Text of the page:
Visiting Nikko in a Wheelchair

Nikko, a small town about 2 hours north of Tokyo Japan, has a number of cultural world heritage sites, with Nikko Toshogu being the most significant.

Getting There

There are two main train lines going from Tokyo, JR and Tobu. Unfortunately, JR Nikko Station is not wheelchair accessible and Tobu Nikko Station is the only option for wheelchair users. Both regular trains and express trains called Spacia run from Tobu Asakusa Station. However, not all Spacia trains have a wheelchair space, so you may want to buy your tickets in advance. Even if you cannot get a seat on a Spacia train, the regular semi-express trains only take about 30-40 minutes longer.

Once at Tobu Nikko Station, take the 2B bus to Nishi-Sando bus stop. From there, the entrance to Toshogu Shrine is about 10-15 minutes on foot.

Toshogu Shrine

As a registered UNESCO site, there is no denying the importance and historical significance of Nikko Toshogu Shrine. However, those who do plan to make the trip should be aware of the distance and lack of accessibility (particularly for wheelchair users) before embarking. Of the total area, a bit less than half of the shrine is wheelchair accessible, and even the accessible area is difficult to move around in. Due to its registration as a heritage site, there is also little chance that the site will be made any more accessible than it already has been. Most of the site is documented in Google Street View, so it is possible to see many of the inaccessible locations or decide if it is worth the trek.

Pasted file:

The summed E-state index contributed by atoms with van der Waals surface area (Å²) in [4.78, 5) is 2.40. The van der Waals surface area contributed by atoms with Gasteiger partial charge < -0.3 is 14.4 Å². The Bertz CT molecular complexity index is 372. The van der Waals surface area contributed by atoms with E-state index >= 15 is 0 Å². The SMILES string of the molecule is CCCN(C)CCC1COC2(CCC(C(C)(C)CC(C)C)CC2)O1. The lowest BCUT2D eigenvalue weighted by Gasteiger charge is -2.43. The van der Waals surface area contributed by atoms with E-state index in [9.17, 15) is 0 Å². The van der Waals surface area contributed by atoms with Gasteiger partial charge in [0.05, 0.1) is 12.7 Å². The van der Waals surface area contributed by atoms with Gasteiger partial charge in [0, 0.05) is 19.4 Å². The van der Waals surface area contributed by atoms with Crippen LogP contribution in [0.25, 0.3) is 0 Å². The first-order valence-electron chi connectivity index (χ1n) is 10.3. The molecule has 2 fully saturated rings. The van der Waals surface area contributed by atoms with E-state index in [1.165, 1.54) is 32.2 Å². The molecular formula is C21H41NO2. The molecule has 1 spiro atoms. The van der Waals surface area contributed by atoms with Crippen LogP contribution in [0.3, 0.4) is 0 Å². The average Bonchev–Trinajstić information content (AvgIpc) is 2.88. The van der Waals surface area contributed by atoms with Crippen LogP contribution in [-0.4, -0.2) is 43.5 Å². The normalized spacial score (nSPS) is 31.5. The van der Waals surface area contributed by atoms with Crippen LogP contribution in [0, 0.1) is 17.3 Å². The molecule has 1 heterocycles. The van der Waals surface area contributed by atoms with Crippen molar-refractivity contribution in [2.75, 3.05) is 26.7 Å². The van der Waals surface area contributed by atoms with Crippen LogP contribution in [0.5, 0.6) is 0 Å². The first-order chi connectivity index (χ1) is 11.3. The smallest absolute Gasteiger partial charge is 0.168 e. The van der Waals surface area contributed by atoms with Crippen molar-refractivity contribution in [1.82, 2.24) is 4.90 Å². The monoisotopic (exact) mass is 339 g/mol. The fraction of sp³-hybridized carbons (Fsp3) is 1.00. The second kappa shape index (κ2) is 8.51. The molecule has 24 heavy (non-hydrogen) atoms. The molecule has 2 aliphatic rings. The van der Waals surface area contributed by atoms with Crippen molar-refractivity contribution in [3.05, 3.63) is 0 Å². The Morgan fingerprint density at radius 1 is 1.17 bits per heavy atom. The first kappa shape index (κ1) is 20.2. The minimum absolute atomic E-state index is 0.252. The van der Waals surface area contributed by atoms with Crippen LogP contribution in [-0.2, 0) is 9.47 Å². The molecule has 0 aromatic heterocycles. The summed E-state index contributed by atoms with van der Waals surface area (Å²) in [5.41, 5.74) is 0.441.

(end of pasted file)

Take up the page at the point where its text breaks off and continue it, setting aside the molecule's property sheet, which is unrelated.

Read more in our review:

Rinnoji Temple and Futarasan Shrine

Rinnoji Temple is located on the path leading to Toshogu Shrine and has a small museum and garden. The museum is fully accessible, but only the first area of the garden can be accessed by wheelchair users. At the time of review the main temple hall was under construction but staff say there is a ramp (any follow-up information is appreciated).

Futarasan Shrine is to the west of Toshogu Shrine. While the grounds are more or less accessible, the buildings are not.

Final Thoughts

While visiting Nikko is a good way to see some Japanese history up close, it really does provide some accessibility challenges.  Both the long distance to get there and lack of full accessibility when you arrive may make the site more suitable for visitors who have already seen the sites in Tokyo/Kyoto and want to branch out on their second or third trip.

What are your thoughts?  Do you mind traveling a few hours even if you can only see part of the destination?

Published in Destination, Travel


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